Sometimes I need expert advice which is why I talk to myself.

#9 DarrellP


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Posted 24 April 2019 - 10:16 AM

I started out as a gear and bait fisherman in the deep south.  My job moved me around.  A co-worker in Colorado showed me how to tie a Wooly Bugger and let me borrow his vice.  Got my own kit vice and had some fun.  Went to my first class, that just happened to be taught by Charlie Craven.  Good start.  Transferred to Oregon and got into Steelhead fly tying.  Somewhere along the way bought a Regal vise.  Took some classes from Mark Noble and Bob at the Greased Line Fly Shop in Vancouver.  Learned to clean up heads and had more fun.  Moved South and learned to tie salt water flies in a class at the Church Mouse in Fairhope, AL.  Back in the deep south (MS) tying Bream flies, bass flies and jigs.  I have sold a few over the years and given away a lot.  I have more feathers than I will ever use. I learned to stack and spin deer hair and love to tie wet flies and soft hackles.  What a great hobby!


Of course I also picked up rods and reels and lines for all of the above species, but that is another story.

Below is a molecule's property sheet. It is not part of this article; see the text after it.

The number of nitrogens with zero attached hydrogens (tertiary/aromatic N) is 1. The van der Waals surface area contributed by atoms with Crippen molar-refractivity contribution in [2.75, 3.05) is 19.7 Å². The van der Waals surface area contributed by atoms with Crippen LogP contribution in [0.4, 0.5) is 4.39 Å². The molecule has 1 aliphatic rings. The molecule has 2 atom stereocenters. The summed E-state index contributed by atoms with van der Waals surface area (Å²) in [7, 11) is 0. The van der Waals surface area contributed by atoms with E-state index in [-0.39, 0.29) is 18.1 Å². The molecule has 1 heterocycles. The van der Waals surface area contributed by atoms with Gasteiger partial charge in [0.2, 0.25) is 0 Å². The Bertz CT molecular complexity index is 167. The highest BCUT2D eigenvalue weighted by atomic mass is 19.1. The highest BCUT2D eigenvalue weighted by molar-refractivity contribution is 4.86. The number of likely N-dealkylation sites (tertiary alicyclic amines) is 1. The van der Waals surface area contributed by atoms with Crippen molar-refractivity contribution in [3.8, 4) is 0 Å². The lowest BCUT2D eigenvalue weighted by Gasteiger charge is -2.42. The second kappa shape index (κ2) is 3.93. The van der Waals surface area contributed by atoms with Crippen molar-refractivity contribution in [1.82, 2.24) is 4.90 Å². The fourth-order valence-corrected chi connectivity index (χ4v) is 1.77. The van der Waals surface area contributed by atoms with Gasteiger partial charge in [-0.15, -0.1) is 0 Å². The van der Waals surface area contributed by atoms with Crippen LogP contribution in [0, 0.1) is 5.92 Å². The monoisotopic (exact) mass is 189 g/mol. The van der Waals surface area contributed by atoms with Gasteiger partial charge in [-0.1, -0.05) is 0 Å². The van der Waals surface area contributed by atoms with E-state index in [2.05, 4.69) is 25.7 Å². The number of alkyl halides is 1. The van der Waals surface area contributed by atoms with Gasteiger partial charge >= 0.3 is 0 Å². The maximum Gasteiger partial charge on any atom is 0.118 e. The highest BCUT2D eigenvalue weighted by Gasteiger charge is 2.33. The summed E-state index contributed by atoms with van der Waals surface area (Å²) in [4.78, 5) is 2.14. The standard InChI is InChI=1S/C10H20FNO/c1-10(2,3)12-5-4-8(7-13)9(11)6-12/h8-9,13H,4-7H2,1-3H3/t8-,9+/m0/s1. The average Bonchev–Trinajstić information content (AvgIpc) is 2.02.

"Calling fishing a hobby is like calling brain surgery a job." John Geirach

#10 planettrout


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Posted 24 April 2019 - 11:13 AM

I started tying flies in Feb. 1974. The guys that got me started were the two brothers that worked for their Dad at the Fishermen's Spot in Sherman Oaks, CA. These were the first books that got me going:






There have been periods that my tying has been more active than other times because that's how it is and other interests and responsibilities came into play. My focus has always been on tying patterns for Trout because I grew up fishing in the Eastern Sierra and have always targeted that species. Recently, I once again started tying Steelhead patterns, after moving up to Pullman, WA while my youngest daughter gets her degree in Veterinary Medicine at Washington State University. Unfortunately, Steelhead and Salmon stocks are crashing here in the PNW so immediate future efforts will once again be on Trout flies for Idaho and points East...